Where do you go when you really need to buckle down and finish some important work? Much like favorite comfort foods and preferred self-care routines, it turns out that the answer to this question can vary considerably depending upon who you ask.
When it’s time to complete “focus work” (otherwise known as “deep work”), some people need solitude to really concentrate. Others feed off of inspiration from their coworkers. Some like the formal feel of an office desk. Others enjoy a comfy couch in a cafe.
This has been our experience at Density across several different locations, and it is reflected in some hard data we recently collected from 100 people in our workplace experience survey.
In most professional roles today, there are a few different types of work. Everybody has at least a little bit of tedious, busywork in addition to the constant barrage of emails and other incoming messages to monitor. Then there may be some level of managerial or collaborative work to be done alongside other members of your team.
Different people want to work differently, and this finding suggests that organizations should remain mindful about the individual needs of all their employees.
Finally, once we sidestep all the other distractions and clear the calendar of meetings, comes what we can call “focus work” or “deep work.” These are the projects and tasks that require you to really lock in and concentrate for an extended period of time. This is usually the most important and fulfilling part of our job.
When presented with four locations to do individual focus work, more than half (54%) of the respondents said they prefer a private office without a window. The next most popular choice was a cubicle (19%) followed closely by both a lounge area with soft seating (14%) and an open office environment (13%).
While a private office is predictably the top pick, the preference shown for the three other settings shows that there is no universally perfect location to do focus work. Different people want to work differently, and this finding suggests that organizations should remain mindful about the individual needs of all their employees.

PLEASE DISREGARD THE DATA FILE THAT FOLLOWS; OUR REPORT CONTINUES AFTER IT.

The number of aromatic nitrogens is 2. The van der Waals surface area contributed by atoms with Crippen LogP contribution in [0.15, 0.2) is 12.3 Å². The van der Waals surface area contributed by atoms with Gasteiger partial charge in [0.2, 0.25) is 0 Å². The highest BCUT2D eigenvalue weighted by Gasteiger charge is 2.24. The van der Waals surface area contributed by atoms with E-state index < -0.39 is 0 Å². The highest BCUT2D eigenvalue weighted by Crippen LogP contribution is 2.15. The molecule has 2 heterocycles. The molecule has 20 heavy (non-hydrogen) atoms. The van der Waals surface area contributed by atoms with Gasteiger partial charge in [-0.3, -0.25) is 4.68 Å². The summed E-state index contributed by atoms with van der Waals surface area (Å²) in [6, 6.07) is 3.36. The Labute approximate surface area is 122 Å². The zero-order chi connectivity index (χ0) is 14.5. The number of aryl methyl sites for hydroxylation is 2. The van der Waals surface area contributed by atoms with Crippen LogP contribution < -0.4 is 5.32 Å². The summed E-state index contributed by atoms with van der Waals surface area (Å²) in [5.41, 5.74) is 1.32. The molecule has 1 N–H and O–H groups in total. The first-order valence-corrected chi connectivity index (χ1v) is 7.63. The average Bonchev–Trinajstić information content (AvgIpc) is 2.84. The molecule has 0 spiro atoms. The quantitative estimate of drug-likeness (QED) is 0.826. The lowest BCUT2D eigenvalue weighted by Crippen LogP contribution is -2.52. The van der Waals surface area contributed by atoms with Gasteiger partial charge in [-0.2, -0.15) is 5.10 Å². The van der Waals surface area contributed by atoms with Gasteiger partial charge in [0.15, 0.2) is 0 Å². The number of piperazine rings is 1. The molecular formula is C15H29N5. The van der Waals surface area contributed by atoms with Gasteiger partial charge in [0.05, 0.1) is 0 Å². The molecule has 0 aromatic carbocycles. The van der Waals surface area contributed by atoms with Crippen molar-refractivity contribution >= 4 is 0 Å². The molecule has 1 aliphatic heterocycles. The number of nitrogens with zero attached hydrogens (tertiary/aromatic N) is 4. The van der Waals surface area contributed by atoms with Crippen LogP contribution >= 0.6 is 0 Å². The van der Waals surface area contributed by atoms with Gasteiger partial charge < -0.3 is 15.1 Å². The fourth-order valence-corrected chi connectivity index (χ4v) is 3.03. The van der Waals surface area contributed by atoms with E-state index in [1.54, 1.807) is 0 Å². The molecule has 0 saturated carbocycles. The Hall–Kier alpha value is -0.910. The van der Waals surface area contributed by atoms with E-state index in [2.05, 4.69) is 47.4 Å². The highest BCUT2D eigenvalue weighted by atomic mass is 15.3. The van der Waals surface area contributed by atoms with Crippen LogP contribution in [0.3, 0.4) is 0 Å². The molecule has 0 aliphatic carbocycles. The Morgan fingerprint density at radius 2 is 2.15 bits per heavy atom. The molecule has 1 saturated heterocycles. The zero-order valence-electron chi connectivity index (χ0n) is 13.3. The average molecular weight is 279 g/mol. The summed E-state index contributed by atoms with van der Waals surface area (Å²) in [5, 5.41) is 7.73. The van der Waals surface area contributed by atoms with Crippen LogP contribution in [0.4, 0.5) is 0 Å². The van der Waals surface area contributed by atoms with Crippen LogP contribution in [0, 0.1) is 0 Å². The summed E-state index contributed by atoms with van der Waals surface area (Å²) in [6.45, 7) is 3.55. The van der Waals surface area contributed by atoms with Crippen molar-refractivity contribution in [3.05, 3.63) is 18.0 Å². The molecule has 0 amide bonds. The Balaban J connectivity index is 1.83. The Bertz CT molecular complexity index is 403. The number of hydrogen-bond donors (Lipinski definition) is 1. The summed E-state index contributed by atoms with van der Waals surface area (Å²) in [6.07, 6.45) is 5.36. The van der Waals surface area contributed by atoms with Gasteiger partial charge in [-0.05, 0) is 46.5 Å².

We definitely see similar sentiments expressed by our workers at Density.
Across three open floor plan offices on the West and East Coasts, we offer a range of working spaces that include assigned desks, phone booths, conference rooms, lounges, kitchens and shared seating options within the open area. We also encourage employees to use noise-cancelling headphones so that they can easily block out distractions.
In a quick questionnaire of 35 workers at Density, we found that 12 prefer to do individual focus work at their assigned desks, 6 work best in open areas with soft seating, 5 like rooms with couches and 2 would pick a conference room.
There are, however, differences across the locations. For example, 6 out of the 15 people polled in our San Francisco office prefer our extra-sized Framery phone booth. Nowhere else are the phone booths so popular, whereas more people in our Syracuse office like to work in the lounge areas than even their assigned desks.
This likely goes to show that a phone booth is not always a phone booth. Design matters. Similarly, the perception of a lounge area can be affected both by its setup and coziness as well as the other options available at the location.
One other data nugget: When we added remote options to the equation and asked 24 of our workers the same question about focus work, 14 elected to work from home, 9 picked their office and 1 said they would go to a cafe. Again, and as we have seen when asking deeper questions about remote work, this suggests that employee choice may be a key element in raising productivity.
Perhaps even more interesting is data that we are seeing about conference room use. While only 2 out of 35 surveyed Density workers say they prefer to do focus work in a conference room, the usage statistics tell a different story.
Over a two-month period from January 24 to April 23, the large conference room at our San Francisco office was occupied by a single person 21% of the time it was in use.
What does this tell us? Well, we can’t draw any definitive conclusions. But it seems likely that people are using the conference room to do focus work much more often than they told us they do. Perhaps people are hesitant to report that they are using a large, sought-after room for individual projects? We cannot be sure. But as far as our office design goes, we now do have good information that people do use these spaces for solo work.
Such individualized knowledge can probably benefit all organizations. You would certainly be wise to take the time to ask your employees how they prefer to work. But you also can benefit from analyzing usage data for an objective look at what is actually happening on a day-to-day basis.